Fake Movie Producers And Wells Fargo Employee Arrested For Fraud And Money Laundering In Fake Movie Scam
Two fake movie producers failed miserably doing their Bialystock and Bloom cosplay with their millionaire investors.
They and a former Wells Fargo Bank employee were arrested on fraud and money laundering charges. The trio of fake Spielbergs was operating a scheme to steal money from investors for movie projects.
Federal prosecutors claim Benjamin McConley of South Florida and Jason Van Eman of Oklahoma held themselves out as film producers and financiers.
McConley and Van Eman offered to provide financing to producers seeking to produce movies and other projects.
McConley and Van Eman told the victims that they would match the victim’s contribution. In turn, they would use the combined funds to secure financing from financial institutions.
Federal prosecutors also charged McConley and Van Eman with conspiracy to commit wire fraud. They also charged them with conspiracy to commit money laundering and money laundering.
The indictment also alleges that McConley and Van Eman entered into fraudulent short-term loan agreements with third-party lenders. The lenders gave the fake movie producers low-interest bridge loans on behalf of investors and producers.
The Fake Movie Producers Used Fake Funding Agreements
The agreements guaranteed that the victims’ cash contributions or loans would be “matched” dollar-for-dollar by McConley. McConley and Van Eman assured victims their investment would be held in a secure bank account.
Investors were assured that the funds would not be transferred without the victims’ consent.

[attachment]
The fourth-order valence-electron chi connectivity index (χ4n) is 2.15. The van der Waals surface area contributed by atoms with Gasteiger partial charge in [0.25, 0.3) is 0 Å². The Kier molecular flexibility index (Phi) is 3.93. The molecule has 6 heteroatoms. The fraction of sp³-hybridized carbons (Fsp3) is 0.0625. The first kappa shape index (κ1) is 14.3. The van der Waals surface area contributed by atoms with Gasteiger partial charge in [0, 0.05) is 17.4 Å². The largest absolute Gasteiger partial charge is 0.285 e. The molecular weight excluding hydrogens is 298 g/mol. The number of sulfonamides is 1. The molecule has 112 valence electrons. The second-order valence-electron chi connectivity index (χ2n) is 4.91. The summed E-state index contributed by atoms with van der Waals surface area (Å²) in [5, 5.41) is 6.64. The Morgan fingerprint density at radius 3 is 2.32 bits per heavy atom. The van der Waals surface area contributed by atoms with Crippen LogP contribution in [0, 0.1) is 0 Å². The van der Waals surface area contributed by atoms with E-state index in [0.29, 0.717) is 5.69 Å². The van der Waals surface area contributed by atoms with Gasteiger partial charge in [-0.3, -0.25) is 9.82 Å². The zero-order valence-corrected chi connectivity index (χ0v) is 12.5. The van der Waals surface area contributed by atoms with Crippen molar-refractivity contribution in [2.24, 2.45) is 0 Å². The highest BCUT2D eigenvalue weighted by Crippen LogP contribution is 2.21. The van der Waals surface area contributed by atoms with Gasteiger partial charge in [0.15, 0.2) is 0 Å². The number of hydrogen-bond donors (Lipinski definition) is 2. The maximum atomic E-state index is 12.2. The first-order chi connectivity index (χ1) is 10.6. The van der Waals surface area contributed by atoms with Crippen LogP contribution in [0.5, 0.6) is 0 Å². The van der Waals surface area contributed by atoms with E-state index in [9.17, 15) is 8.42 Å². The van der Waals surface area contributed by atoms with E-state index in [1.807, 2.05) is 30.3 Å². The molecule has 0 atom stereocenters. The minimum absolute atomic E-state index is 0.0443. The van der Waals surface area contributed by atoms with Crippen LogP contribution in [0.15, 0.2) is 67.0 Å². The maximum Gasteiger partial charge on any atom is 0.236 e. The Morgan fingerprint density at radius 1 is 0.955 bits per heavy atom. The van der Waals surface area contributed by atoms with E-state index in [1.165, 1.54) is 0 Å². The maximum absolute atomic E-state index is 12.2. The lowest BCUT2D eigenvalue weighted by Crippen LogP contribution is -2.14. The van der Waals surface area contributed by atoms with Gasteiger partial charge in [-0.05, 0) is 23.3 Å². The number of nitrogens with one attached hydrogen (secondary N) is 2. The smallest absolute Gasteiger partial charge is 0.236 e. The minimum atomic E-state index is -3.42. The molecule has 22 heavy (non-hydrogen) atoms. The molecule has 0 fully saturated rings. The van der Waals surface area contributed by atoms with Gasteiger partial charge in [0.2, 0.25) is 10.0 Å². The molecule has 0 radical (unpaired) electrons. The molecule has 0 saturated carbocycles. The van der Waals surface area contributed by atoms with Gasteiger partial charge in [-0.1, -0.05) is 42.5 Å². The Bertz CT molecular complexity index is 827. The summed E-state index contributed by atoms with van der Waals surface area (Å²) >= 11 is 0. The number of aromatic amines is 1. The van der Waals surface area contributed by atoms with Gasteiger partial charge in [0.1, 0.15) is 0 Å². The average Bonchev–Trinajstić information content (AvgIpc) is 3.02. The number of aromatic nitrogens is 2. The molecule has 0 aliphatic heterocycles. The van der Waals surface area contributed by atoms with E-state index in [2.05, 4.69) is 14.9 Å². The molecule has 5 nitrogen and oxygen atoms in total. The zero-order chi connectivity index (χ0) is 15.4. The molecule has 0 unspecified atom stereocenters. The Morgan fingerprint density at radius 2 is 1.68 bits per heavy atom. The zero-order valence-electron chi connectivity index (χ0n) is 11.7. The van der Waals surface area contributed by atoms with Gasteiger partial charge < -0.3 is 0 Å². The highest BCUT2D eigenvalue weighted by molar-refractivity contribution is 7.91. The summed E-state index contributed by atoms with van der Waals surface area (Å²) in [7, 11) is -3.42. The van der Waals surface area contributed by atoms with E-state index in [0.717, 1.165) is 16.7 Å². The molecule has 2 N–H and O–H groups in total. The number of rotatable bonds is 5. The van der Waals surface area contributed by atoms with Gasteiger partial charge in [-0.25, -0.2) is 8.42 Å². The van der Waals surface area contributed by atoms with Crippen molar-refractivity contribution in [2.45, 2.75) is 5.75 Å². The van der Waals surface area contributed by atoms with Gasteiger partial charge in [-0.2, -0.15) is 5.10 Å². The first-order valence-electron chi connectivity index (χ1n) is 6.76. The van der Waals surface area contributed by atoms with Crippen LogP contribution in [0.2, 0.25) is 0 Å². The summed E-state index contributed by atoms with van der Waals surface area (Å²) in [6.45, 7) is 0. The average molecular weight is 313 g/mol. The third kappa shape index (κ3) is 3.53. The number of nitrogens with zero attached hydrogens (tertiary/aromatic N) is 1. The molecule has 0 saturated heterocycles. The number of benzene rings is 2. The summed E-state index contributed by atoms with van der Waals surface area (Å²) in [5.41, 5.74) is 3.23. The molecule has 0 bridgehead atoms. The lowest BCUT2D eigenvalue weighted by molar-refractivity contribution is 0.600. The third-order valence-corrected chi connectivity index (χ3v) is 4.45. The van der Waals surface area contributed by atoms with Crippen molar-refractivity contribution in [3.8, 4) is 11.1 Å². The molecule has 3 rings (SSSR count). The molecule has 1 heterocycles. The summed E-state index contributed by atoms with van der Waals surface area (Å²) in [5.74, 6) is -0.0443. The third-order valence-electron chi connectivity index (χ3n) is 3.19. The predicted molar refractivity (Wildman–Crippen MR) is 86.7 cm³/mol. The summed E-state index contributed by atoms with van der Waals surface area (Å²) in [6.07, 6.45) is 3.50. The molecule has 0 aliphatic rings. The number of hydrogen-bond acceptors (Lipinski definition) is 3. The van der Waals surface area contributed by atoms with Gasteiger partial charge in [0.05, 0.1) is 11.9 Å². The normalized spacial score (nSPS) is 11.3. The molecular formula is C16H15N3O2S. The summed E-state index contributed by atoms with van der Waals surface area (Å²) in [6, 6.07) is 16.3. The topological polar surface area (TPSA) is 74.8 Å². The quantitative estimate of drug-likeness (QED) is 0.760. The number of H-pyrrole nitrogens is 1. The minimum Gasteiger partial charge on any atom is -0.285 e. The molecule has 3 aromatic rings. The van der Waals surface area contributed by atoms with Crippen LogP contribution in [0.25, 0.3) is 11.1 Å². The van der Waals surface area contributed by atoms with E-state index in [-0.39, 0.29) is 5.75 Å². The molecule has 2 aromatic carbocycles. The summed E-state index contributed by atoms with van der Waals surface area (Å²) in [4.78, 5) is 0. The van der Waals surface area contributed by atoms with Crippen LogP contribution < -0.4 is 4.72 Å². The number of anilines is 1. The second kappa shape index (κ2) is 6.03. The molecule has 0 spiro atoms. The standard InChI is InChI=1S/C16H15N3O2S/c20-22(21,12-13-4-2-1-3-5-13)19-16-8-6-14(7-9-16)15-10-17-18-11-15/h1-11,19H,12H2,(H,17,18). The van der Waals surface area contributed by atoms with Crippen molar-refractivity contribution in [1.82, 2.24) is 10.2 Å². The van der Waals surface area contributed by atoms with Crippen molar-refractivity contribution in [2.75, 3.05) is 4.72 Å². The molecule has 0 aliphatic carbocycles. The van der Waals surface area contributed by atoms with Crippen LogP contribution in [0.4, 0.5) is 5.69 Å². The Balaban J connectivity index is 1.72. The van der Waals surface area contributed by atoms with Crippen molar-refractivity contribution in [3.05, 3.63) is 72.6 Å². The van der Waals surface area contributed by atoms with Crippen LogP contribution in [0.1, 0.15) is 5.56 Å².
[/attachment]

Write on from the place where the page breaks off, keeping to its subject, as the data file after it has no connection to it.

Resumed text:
The funding agreements required McConley to deposit funds into the secure bank account immediately after the victims provided their contribution. However, Van Eman instructed victims to transfer money to bank accounts controlled by McConley.
The funding agreements state the fake movie producers were to apply for a line of credit from the same bank using the funds in the secure bank account as collateral.
Several funding agreements required the prompt return of the funds plus interest once the bank authorized a line of credit.
The fake producers also lied to investors by misleading them about the approval of the lines of credit.
The fake movie producers also promised investments would be secured by a “performance bond.”
The duo also claimed they would pay for the performance bonds issued by a third-party insurance company.
Investors Threw Money At The Fake Movie Producers Based Fake Promises
Victims relied on the false promises of the protections in the funding agreements and performance bonds. As a result of these fake promises, victims sent tens of millions of dollars to accounts controlled by McConley.
In truth, McConley never “matched” the victims’ contributions or loans as promised. McConley or Van Eman also never applied for lines of credit on behalf of victims. Neither McConley nor Van Eman paid for or otherwise secured performance bonds on behalf of victims.